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Dice, Danger, Dopamine, and Delight: Balancing the d4 of Player Experience

The battle has nearly reached its climax, but the outlook is dire. The Healer just went down... along with the Tank. You’re down to a handful of cantrips, and you send out one last firebolt. Natural 20! The Big Bad Evil Guy goes down and you save the day! The chase through the asteroid field has been dangerous and the shields can’t take any more. There's one last stretch to get through before the ship can make the jump out and you need three successes on four dice. Time to roll! Your group has snuck into the base to steal valuable intelligence in the war effort, but an important general is mere feet away from you with his back turned. One shot could change the tide in this war, you pull your side arm and… hope you get that dopamine hit once again. Our tabletop games are often about risk (no we don’t mean the board game) and the rewards aren’t just in game victories. We feel the success just as much as our imaginary characters do. So how do we balance these player experiences? -A

B: The term “dopamine hit” has been everywhere recently, particularly in describing the experiences people have with online services such as Twitter and “gacha” games. It’s frequently tied to the psychological trickery behind gambling and advertising, but there’s no reason the concept should be solely applied to such odious activities. Indeed, when we think about the session pacing of our tabletop games, it’s easy to see them as a process of setting up various dopamine hits that increase player investment and serve as hooks leading to the next story junction. And while the dopamine reward for progression in a game is often summarized as simply “number go up” (to borrow a phrase), those of us who approach games as narrative know that there’s so much more to it… even when the players do have numbers that they would very much like to “go up.”

A: Those long-haul story hits are a big reason why your players are at the table. You can get to a point, though, where you’re far between those junction points Bugsy mentioned. The low point in the arc of your story, or even between one major arc and the next. Players and characters alike might feel frustrated and at a loss as to what to do to keep that feeling of success going. That can be rough for everyone to get through. If you find your game in one of these lulls, you might consider peppering in some easier challenges to keep that winning high from bottoming out completely. Dealing with a few petty thugs or pickpockets might be an easy task if your characters have a few levels, and that's just the kind of thing we're after. Give them an opportunity to use those phasers set to stun. Likewise, a simply locked door or low-quality trap may be just the thing to give the party some confidence again. We can even include some inspiration from gacha-style games and let the players roll for randomly generated loot they find or even purchase in-game. Surely there must be some shopkeeps that can’t get a simple lockbox open and just want it off their shelves. Occasionally though, the issue may have very little to do with the story or the little things you’re adding.

The problem might come down to simply being the dice. You may run into those sessions where all the players have startlingly bad rolls. Statistically, if you play enough, at some point at least one of your players will have a bad night. Those times when rolls are beating home the opposite of fun, time and again. I’ve seen it happen even after players ritualistically change out their dice (or dice color/skin in the case of my digital games), and the discouragement players start feeling is a real issue. One thing I’ve seen implemented that you might consider that  is a sort of "failure tolerance" rule. If they reach X amount of failures (let’s say three) before getting a success, a free re-roll could be granted. You may want to consider that for yourself as well if you're implementing this in your games. You likely don’t want the bad guys to constantly fail all night, and certainly the players aren’t going to feel quite as much of a rush from success if they don’t have at least a little opposition. Just that little bit of help can keep your players from feeling the low point for too long.  Any final thoughts Bugsy?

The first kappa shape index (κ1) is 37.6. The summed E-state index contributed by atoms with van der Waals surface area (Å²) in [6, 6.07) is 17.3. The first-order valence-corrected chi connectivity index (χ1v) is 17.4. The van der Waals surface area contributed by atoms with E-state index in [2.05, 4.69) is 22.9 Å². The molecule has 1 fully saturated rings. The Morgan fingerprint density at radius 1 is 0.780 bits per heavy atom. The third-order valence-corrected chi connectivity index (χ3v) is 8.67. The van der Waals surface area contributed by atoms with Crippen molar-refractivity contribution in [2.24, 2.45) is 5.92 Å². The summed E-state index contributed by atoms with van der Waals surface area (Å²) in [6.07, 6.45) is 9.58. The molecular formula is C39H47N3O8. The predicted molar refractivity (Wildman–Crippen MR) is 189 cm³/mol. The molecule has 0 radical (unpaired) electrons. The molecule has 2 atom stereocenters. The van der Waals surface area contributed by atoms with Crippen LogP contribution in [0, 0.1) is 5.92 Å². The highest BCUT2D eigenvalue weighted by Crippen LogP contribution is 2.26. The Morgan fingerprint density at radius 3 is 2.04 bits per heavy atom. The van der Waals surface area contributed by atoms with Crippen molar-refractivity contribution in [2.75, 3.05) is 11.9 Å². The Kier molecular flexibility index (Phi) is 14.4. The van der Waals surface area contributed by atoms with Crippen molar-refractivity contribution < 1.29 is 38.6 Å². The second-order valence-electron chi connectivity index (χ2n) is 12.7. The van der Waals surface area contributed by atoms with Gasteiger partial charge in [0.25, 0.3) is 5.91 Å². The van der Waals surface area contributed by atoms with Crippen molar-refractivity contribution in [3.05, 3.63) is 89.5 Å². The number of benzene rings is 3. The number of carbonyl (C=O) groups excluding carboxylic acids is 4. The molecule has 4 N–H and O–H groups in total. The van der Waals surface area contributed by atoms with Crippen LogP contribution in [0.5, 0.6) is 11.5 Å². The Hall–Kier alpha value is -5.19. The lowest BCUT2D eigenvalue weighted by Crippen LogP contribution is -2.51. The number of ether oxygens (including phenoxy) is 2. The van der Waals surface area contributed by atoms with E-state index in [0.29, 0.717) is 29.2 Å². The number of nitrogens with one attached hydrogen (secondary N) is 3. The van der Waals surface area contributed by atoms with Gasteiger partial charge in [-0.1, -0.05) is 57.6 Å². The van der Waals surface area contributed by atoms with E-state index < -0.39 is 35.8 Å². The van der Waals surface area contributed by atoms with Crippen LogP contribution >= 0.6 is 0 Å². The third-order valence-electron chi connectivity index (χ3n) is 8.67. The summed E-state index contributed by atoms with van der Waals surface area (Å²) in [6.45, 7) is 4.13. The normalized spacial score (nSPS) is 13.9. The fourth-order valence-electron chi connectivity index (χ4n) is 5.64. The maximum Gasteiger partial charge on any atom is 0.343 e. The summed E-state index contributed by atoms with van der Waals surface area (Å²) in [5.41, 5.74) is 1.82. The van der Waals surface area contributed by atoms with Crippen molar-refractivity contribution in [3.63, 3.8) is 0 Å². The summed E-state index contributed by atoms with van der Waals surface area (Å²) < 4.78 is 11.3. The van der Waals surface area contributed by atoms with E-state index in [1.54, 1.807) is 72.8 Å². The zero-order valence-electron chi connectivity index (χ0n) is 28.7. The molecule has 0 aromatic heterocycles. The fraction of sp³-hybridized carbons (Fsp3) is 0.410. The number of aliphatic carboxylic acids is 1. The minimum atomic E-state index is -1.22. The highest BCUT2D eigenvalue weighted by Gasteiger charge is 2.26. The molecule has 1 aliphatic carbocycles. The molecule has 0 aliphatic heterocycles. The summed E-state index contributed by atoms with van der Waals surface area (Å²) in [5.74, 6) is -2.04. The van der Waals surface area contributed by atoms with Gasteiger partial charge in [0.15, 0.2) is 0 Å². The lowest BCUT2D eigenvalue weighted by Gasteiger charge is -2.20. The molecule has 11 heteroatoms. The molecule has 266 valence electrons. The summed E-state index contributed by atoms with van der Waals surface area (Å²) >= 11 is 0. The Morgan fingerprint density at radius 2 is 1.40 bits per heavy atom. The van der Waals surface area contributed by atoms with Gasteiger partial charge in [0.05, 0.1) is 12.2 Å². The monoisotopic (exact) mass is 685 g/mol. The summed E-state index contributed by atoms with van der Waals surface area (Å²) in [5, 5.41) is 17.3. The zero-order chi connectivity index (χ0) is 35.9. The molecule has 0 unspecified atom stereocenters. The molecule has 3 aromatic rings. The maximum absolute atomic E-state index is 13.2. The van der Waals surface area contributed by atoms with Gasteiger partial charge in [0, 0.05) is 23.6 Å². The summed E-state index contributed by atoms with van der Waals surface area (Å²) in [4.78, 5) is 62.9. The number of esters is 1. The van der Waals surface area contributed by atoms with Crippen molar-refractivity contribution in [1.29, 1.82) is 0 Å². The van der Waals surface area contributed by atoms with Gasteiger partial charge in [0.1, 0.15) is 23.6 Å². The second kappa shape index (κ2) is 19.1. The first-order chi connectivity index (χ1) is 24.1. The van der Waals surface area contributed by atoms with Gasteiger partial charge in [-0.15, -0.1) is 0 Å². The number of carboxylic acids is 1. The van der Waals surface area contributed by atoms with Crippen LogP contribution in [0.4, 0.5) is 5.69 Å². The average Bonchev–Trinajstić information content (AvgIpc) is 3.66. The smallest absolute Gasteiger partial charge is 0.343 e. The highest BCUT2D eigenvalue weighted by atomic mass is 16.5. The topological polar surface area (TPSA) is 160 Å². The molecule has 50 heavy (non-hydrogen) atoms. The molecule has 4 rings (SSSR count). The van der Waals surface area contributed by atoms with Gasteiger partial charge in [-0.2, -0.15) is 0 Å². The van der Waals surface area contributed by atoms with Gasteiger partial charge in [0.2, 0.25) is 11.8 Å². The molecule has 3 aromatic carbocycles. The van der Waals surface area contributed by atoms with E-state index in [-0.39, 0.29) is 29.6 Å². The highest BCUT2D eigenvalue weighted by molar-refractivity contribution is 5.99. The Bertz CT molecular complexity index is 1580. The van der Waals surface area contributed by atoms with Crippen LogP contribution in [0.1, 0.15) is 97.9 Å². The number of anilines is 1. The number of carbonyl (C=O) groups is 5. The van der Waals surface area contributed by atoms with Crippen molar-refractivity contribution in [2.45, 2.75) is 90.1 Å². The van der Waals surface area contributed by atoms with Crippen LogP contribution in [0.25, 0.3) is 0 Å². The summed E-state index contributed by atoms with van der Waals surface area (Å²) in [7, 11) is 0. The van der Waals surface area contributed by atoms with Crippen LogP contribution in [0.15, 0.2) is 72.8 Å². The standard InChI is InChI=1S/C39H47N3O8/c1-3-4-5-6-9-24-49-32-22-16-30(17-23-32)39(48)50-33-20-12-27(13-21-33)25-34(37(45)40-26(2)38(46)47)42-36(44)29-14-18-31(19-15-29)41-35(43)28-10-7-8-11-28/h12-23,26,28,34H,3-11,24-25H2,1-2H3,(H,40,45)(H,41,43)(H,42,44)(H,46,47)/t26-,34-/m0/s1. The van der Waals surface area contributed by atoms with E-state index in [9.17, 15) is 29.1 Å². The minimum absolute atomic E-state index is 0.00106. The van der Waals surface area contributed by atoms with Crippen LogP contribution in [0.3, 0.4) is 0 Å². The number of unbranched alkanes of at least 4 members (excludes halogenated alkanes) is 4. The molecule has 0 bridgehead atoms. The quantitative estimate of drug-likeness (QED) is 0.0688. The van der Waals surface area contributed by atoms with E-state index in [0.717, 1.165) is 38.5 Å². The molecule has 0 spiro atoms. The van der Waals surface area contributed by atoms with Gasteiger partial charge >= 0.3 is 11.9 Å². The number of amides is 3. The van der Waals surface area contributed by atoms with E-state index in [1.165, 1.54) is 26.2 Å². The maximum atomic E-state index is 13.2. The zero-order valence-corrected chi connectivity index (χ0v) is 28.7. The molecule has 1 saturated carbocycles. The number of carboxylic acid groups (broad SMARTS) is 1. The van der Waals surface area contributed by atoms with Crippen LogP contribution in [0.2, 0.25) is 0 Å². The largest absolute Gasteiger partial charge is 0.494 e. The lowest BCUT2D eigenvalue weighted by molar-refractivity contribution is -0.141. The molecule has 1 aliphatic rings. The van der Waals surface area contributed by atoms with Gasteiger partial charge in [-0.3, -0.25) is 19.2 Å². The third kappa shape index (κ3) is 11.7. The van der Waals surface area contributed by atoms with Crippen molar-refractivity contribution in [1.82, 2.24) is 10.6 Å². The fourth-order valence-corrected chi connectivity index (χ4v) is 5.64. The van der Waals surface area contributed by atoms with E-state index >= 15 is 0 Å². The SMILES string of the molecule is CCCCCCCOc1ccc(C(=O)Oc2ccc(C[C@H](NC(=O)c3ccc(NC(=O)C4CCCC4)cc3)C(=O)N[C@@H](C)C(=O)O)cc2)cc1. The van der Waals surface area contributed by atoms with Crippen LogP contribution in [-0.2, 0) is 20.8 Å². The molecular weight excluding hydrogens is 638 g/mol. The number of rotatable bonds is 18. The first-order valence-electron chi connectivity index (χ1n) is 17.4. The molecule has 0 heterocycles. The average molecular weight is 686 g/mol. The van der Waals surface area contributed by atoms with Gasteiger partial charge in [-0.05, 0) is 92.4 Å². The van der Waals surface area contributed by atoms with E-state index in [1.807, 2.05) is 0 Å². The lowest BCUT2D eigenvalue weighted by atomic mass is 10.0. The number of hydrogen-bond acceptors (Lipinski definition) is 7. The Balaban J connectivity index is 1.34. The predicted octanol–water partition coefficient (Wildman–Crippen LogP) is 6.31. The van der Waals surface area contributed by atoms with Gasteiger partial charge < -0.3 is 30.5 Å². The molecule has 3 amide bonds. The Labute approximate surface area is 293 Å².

B: While some mobile games can get away with rewarding a player for simple clicks (usually with visual or auditory cues), the dopamine rush in a tabletop RPG is going to be relative to the risk of failure. So, just as it's a problem for things to go too wrong, it can feel a lot less rewarding if everything is too easy. Most of the time, players will want to feel like they're risking it all (even when they know the GM isn't likely to let them fail altogether) - that's what makes them the heroes. So it's good to have a few complications in reserve for when things are going too smoothly (or those dastardly players have worked out your cunning schemes much earlier than you anticipated). They need to fail once in a while for their successes to mean anything.

Finally, it's important to remember that the neither the GM nor the scenario are fully responsible for providing those dopamine hits - the players themselves are just as involved, whether it's overcoming a past failure, working together for the first time, or even making everyone at the table laugh. These are all likely to give the GM a little rush of their own. Gaming is a collaborative act like no other, and all the little joys and frustrations are ones we make together.

Send comments and questions to neversaydice20@gmail.com or Tweet them @neversaydice2.
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